What is your role within the ADAPTED Project?
I am co-leader of Work Package 3 which is exploring APOE and neurodegeneration. Our overall aim is to identify or validate the role of the APOE gene in the development of Alzheimer's disease to enable target identification and biomarker discovery.
Tell us a bit more about the ErasmusMC and what they do.
ErasmusMC is one of the two largest medical centres in the Netherlands. It hosts the Rotterdam Study, which is one of the oldest follow-up studies targeting Alzheimer’s disease and related disorders. During the project, I moved from one of the youngest universities in the Netherlands to one of the oldest ones in the Europe: Oxford University. At present, I work at the Big Data Institute, integrating genetic, microbiome, proteomic and metabolic data of large epidemiological studies and preventive trials with that of neuroimaging and cellular models.
What have been some of the biggest achievements/breakthroughs so far in the project?
Sven van der Lee was able to discover and replicate metabolites that circulate in the blood and predict future AD and dementia. Shahzad Ahmad was able to connect the dots between metabolites that circulate in the blood stream and the ones that are found in the CSF. And between the metabolites in the circulation that Sven found and the genes determining the disease. These findings suggest we have identified the long awaited blood based biomarkers for pathology in the brain.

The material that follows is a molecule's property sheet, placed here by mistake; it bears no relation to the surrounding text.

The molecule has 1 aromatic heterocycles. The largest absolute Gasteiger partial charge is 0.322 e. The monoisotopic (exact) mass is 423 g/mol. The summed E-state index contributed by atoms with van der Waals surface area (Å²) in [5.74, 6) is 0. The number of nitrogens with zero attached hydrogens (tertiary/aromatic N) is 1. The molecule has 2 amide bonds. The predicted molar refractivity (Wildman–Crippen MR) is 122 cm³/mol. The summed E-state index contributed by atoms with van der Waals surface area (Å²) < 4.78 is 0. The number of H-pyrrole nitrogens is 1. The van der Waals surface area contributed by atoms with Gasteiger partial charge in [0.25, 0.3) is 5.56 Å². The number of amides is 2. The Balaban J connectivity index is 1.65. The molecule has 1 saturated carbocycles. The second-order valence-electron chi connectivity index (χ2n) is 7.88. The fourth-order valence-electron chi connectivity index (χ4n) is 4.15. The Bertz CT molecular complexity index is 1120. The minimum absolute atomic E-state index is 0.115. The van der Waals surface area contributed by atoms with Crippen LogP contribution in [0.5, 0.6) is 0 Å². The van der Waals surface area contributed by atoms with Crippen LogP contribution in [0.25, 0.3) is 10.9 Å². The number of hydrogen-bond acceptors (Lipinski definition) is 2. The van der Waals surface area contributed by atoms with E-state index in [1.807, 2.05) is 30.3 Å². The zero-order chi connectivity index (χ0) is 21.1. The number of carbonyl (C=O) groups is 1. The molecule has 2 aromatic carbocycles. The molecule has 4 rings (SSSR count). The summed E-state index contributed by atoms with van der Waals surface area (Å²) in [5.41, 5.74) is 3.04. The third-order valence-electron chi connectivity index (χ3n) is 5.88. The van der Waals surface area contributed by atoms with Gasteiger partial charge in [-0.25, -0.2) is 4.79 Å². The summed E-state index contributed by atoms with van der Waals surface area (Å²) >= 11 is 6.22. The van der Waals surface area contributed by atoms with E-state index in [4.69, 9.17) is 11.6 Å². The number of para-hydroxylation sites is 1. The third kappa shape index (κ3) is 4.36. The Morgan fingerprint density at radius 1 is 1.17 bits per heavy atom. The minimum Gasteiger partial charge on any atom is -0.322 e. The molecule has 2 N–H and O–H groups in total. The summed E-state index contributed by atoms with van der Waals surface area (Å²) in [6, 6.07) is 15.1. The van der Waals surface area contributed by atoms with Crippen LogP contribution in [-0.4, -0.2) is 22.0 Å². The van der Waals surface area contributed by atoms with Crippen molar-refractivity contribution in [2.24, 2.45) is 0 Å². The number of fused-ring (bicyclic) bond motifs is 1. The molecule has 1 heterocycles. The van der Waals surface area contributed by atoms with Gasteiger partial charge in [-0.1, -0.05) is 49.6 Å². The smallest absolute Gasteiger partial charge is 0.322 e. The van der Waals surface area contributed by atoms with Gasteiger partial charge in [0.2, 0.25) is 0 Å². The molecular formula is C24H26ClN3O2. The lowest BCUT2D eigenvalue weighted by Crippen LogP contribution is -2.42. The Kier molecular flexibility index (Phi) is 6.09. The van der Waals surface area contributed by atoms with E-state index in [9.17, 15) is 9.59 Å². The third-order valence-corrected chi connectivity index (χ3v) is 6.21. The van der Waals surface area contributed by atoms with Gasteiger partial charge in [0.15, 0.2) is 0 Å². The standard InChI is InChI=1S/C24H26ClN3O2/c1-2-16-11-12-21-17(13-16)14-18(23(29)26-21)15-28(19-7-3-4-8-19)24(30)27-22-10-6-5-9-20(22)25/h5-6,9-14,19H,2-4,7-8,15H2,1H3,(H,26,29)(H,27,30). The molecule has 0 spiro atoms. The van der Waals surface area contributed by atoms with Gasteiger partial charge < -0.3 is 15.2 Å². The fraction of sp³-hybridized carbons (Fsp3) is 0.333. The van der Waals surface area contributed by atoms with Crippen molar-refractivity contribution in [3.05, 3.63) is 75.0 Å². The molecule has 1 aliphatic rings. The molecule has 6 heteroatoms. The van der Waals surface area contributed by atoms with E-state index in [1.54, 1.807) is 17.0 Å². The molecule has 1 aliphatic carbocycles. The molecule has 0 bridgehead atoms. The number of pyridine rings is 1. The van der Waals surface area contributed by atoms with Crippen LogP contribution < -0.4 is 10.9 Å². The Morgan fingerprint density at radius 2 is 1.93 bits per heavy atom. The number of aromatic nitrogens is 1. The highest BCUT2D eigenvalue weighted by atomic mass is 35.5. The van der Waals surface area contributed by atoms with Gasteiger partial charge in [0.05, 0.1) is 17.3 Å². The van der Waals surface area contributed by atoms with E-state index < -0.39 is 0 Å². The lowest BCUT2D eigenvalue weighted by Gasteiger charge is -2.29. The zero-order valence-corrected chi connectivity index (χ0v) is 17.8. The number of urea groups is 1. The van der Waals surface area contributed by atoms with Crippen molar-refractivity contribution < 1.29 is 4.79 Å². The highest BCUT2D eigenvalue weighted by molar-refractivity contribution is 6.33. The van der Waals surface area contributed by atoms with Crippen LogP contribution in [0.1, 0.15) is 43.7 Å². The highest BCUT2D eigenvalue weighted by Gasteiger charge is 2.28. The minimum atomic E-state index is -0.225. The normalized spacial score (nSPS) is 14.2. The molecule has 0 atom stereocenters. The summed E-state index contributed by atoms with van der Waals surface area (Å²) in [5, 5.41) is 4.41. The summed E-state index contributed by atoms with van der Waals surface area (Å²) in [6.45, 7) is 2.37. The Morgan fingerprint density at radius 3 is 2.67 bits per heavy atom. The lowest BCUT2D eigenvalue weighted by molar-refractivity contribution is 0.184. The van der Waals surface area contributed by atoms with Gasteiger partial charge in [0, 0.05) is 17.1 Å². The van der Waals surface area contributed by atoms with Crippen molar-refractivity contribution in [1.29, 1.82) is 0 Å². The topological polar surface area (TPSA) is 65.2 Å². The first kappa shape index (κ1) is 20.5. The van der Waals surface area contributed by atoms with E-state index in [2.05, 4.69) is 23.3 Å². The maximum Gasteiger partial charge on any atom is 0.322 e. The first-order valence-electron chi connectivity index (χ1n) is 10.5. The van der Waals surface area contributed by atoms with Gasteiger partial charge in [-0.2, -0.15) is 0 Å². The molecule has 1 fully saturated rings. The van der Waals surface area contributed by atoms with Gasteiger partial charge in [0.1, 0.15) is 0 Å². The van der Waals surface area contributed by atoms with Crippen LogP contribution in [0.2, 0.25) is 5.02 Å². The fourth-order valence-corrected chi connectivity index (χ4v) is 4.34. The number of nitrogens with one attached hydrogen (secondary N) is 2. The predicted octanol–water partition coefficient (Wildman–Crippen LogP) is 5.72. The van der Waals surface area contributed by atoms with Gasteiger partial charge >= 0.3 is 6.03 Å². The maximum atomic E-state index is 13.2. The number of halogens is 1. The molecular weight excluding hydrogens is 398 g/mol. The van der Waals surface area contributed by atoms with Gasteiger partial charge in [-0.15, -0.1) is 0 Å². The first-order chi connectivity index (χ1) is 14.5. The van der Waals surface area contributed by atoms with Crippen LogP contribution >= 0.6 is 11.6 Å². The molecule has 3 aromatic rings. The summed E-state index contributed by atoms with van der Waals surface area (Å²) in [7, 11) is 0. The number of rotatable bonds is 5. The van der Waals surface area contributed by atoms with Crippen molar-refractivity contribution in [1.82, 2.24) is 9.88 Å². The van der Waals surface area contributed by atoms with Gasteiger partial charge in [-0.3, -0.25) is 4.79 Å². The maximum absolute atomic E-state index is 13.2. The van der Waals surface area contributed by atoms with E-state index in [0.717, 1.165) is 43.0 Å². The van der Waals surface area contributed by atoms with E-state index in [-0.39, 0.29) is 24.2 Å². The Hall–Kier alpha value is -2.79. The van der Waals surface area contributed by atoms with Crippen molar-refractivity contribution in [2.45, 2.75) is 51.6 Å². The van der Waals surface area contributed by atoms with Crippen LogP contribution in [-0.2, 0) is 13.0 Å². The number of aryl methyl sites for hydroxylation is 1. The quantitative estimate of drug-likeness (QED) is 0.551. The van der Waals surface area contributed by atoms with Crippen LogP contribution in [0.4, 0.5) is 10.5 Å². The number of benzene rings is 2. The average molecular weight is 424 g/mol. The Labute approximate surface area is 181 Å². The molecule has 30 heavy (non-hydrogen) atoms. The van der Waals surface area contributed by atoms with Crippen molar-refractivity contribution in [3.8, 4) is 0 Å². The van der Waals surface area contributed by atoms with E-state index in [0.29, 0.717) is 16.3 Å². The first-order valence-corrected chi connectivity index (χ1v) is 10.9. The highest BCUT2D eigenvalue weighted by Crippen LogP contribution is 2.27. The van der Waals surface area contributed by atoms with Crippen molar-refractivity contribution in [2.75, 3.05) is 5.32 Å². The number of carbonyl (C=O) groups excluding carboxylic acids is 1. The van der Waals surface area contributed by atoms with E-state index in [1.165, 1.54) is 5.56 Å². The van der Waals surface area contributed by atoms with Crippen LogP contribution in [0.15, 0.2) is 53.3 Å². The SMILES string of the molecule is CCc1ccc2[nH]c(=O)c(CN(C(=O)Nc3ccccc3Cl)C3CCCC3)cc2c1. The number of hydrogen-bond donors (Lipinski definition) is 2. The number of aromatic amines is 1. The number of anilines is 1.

What excites you most about the project?
Discovering the early and late molecular signature of APOE that lead to Alzheimer disease. We are aiming to discover which cell types in the brain are relevant for the development of AD and will be able to connect the molecular signatures in the cells to molecular signatures in the blood and CSF.
What are your expectations for ADAPTED
Soon we will obtain insight in the molecular changes across cell types in the brain that are related to APOE. This is a huge leap forward towards answering the question how APOE leads to Alzheimer disease in humans.
What are your hopes for the future treatment of Alzheimer’s disease?
That we can prevent and postpone AD and halt the disease in an early phase of pathology. First, delaying the process 5-10 years in the near future, hopefully up to 20 years later.
What do you think EU collaborative research projects have to offer?
It yields a platform to do research at a scale that is lacking nationally as well as a platform for senior and junior researchers to brain storm on how to hack the molecular processes to drive disease and health. IMI specifically combines the intelligence of academia with that of different pharmaceutical companies. I was pleasantly surprised how well it worked!